The vision for inclusion in the UNESCO GEM “All means all” report [4] emphasises the importance of a holistic and high-quality education for all children and young people, promoting a sense of belonging and social participation [4]. This report assessed progress towards Sustainable Development Goal 4 (SDG 4) on education and focused on inclusion in education for children excluded because of background or ability [4]. It acknowledges the role played by the wider education system, local community attitudes, and society in creating an inclusive environment [3]. The approach aligns with the need to move away from segregated provision and towards inclusive practices within mainstream school settings to support long-term participation and inclusion for marginalised cohorts of children within society over their developmental trajectories [15,35]. While such a vision is laudable, the design and implementation of a holistically and socially inclusive education policy agenda is a complex task that requires a comprehensive framework to support an integrated systemic approach. The Whole Education Approach provides such a multi-element framework to guide coherent reform and policy development. It recognises that inclusive education goes beyond the responsibility of individual schools and requires a comprehensive framework that includes wider funding, education policy, and social factors. This perspective also aligns with existing international policy frameworks, such as the Salamanca statement [15] and the UNCRC [1] and UNCRPD [17].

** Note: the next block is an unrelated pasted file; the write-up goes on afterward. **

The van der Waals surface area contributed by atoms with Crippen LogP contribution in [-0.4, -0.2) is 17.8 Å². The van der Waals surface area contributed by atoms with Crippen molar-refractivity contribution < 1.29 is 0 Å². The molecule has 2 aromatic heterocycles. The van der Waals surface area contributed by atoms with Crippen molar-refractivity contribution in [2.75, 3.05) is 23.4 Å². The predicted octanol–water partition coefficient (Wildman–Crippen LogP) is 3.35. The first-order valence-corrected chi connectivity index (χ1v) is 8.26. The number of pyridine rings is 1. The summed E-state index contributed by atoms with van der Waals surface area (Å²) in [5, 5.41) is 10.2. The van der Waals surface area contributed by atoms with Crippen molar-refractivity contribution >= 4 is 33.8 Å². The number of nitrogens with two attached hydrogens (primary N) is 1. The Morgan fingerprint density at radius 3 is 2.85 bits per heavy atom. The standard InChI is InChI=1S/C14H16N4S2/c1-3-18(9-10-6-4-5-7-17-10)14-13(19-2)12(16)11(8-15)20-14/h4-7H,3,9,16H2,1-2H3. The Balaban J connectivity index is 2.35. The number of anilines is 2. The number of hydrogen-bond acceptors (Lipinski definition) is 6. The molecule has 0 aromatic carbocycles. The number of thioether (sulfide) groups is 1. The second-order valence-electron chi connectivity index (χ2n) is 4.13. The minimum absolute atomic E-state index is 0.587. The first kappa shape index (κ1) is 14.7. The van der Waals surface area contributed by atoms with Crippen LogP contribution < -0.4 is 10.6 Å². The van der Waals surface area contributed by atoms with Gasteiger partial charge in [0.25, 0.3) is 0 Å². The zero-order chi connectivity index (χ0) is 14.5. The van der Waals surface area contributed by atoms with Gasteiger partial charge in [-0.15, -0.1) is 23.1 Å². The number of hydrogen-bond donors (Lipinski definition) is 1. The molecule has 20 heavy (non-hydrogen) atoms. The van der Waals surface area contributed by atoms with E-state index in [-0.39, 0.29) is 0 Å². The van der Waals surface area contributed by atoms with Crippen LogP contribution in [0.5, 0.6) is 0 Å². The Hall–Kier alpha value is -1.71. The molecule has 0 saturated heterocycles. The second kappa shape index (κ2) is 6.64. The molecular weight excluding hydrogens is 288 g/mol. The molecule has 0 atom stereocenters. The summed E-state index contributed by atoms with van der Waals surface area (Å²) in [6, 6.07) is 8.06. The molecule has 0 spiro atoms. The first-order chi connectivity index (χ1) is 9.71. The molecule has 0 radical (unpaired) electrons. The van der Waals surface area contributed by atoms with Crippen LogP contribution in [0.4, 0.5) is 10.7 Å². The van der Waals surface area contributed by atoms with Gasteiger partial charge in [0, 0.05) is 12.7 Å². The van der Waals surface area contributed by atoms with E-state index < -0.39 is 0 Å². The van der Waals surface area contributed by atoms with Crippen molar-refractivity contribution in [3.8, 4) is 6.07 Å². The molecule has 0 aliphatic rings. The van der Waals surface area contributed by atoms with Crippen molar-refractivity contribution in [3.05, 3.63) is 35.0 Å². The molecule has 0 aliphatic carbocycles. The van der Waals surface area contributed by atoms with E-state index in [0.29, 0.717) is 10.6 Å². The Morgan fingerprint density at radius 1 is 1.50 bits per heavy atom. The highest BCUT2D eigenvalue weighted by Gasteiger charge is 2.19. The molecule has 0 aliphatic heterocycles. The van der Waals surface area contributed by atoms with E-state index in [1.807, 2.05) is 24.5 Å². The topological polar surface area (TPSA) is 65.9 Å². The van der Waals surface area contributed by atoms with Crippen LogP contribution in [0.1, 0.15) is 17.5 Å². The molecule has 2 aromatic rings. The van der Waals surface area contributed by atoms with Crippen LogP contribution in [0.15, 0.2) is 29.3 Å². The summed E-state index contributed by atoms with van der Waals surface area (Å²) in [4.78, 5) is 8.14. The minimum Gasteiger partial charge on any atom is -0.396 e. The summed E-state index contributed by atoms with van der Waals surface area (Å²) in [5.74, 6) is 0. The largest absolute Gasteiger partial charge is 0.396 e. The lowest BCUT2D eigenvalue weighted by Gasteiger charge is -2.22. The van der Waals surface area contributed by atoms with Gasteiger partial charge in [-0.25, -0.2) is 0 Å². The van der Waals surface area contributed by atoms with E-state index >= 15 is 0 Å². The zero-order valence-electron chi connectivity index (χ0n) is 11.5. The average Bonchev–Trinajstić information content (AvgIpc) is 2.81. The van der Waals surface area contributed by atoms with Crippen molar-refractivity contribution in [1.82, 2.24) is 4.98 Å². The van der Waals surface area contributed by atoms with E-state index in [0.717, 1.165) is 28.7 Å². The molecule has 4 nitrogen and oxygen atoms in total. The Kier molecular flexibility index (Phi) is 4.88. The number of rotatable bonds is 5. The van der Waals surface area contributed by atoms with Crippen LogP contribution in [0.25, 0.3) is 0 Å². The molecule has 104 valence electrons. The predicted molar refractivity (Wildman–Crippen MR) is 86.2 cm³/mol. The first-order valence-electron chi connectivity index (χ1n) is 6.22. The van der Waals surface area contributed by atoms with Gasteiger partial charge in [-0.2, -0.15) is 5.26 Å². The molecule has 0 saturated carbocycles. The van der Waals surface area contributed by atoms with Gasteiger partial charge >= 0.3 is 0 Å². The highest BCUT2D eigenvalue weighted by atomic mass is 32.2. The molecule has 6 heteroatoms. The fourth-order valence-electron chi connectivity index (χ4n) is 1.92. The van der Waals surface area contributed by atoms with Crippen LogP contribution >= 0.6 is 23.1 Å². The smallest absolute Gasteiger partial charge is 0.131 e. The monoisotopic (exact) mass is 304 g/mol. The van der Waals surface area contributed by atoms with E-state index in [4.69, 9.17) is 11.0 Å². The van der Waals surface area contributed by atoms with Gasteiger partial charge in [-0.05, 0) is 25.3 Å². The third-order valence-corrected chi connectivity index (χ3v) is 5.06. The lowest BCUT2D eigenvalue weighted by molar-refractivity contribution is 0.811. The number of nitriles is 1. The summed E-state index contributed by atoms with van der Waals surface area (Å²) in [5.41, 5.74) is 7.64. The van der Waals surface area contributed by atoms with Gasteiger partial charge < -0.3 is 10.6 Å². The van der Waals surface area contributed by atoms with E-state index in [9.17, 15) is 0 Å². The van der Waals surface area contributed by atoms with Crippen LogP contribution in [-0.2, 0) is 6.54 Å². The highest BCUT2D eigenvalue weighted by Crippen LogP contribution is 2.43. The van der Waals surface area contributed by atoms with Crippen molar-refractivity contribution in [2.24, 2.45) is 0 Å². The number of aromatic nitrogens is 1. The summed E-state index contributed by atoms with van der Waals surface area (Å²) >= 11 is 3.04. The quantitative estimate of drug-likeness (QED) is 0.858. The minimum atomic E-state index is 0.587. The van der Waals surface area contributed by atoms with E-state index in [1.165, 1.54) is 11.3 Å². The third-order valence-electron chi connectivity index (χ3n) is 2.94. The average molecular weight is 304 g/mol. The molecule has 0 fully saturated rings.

Implementing the Whole Education Approach within inclusive education policy can support the more effective and holistic promotion of social inclusion, underpin equal opportunities, and recognise the diverse needs of all learners. The consideration of how societal values, policy, and resourcing intersect in understanding how interventions are operationalised is inherent within the Whole Education Framework, thus informing policy development from the outset [3]. In particular, the development of inclusive education requires collaboration and cohesion among school staff and wider social stakeholders within an inclusive education environment. Collaboration among stakeholders is promoted, including policymakers, educators, and communities, to create inclusive educational settings that foster a sense of belonging and prepare students for active participation in society. In addressing policy, funding, and wider social processes, the Whole Education Approach provides a deeper and more effective understanding of inclusive education, addressing the complexities and challenges involved in creating inclusive environments. Ultimately, this approach creates a real opportunity to achieve sustainable inclusive education provision and understand what it might take to achieve this.